Protestors surrounding Zhongzheng First Police Precinct on the night of April 11th. Photo credit: Brian Hioe
At other points, within the Sunflower Movement itself, some protestors who were themselves relatives of police would speak out in criticism of these kind of smear attempts in the name of police families, though they sometimes evidenced mixed feelings in doing so. Some police themselves followed, though in this, they often had to conceal their identity. In particular, if memory serves correctly, around this time, a supposed police officer who was most likely a riot squad member began making appearances at protests while wearing riot gear that had been covered with stickers in support of the Sunflower Movement, though keeping his face concealed. This was so to express support of protestors, but also because of his apparent need to conceal his identity because of his job.
Conflict with Police During the Resurgent Anti-Nuclear Movement
WHILE THE withdrawal of students from the Legislative Yuan marked the end of the Sunflower Movement proper, action continued on into weeks after during Lin Yi-Hsiung’s hunger strike against nuclear power. Lin’s hunger strike, which lasted from April 22nd to April 30th, served to channel much of the energy of the Sunflower Movement into the anti-nuclear movement during a period of fragmentation following withdrawal from the Legislative Yuan. But it may have actually been during this period of time that tensions between protestors and police ran highest.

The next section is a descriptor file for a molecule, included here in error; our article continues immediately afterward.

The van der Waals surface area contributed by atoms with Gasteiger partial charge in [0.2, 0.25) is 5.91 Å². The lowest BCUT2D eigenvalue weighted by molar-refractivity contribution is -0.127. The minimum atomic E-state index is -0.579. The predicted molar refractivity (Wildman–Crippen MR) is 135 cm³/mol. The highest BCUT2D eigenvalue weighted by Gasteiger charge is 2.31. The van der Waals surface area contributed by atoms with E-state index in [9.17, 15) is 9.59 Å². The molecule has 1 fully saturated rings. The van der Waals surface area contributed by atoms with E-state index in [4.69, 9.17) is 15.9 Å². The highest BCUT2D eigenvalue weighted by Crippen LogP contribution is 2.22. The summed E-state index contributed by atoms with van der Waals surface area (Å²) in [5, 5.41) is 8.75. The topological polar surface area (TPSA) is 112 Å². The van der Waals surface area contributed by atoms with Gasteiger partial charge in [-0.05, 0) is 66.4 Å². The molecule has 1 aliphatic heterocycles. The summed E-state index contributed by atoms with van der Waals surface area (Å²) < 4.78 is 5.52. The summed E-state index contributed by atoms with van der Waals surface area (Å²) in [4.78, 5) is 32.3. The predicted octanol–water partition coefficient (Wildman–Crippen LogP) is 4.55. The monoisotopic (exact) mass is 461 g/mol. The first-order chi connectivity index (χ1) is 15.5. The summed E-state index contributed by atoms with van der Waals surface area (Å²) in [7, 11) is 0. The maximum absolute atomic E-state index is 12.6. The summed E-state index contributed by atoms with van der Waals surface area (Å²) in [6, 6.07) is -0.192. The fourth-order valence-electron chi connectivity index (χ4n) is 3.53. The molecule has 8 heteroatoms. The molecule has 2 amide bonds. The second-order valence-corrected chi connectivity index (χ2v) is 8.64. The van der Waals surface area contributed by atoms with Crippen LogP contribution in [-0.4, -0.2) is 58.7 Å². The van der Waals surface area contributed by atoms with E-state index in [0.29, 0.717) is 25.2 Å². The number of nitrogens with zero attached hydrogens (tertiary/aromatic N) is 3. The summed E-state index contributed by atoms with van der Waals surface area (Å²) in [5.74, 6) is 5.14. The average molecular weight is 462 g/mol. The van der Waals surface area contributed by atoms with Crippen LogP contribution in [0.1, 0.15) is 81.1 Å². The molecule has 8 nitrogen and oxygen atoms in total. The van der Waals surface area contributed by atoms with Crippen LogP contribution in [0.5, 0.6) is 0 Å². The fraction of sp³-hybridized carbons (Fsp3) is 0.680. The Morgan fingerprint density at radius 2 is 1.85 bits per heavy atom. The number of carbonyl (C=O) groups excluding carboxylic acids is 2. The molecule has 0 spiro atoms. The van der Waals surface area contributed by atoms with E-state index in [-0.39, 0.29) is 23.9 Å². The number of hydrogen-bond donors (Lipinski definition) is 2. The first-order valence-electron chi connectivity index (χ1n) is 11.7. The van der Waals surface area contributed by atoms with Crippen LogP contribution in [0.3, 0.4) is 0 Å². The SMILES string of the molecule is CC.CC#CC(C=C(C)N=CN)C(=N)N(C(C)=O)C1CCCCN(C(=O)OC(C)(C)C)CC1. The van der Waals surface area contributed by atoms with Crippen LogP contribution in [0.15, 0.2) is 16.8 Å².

Demonstrators outside the Legislative Yuan encampment on April 22nd. A police barrier dismantled by protestors can be seen in the background. Photo credit: Brian Hioe
The nearly forgotten incident on April 22nd, the day Lin’s hunger strike started, is worth relating. This was hardly reported on in the news; I only witnessed this because I happened to be passing by the area. An attempt by some protestors who had amassed around the former Legislative Yuan encampment to force there way through barriers led to a stand-off with police. Namely, a group of several hundred individuals had gathered around the Legislative Yuan site to mark the start of Lin’s hunger strike and several individuals attempted to climb the barbed wire barriers which still remained surrounding the Legislative Yuan.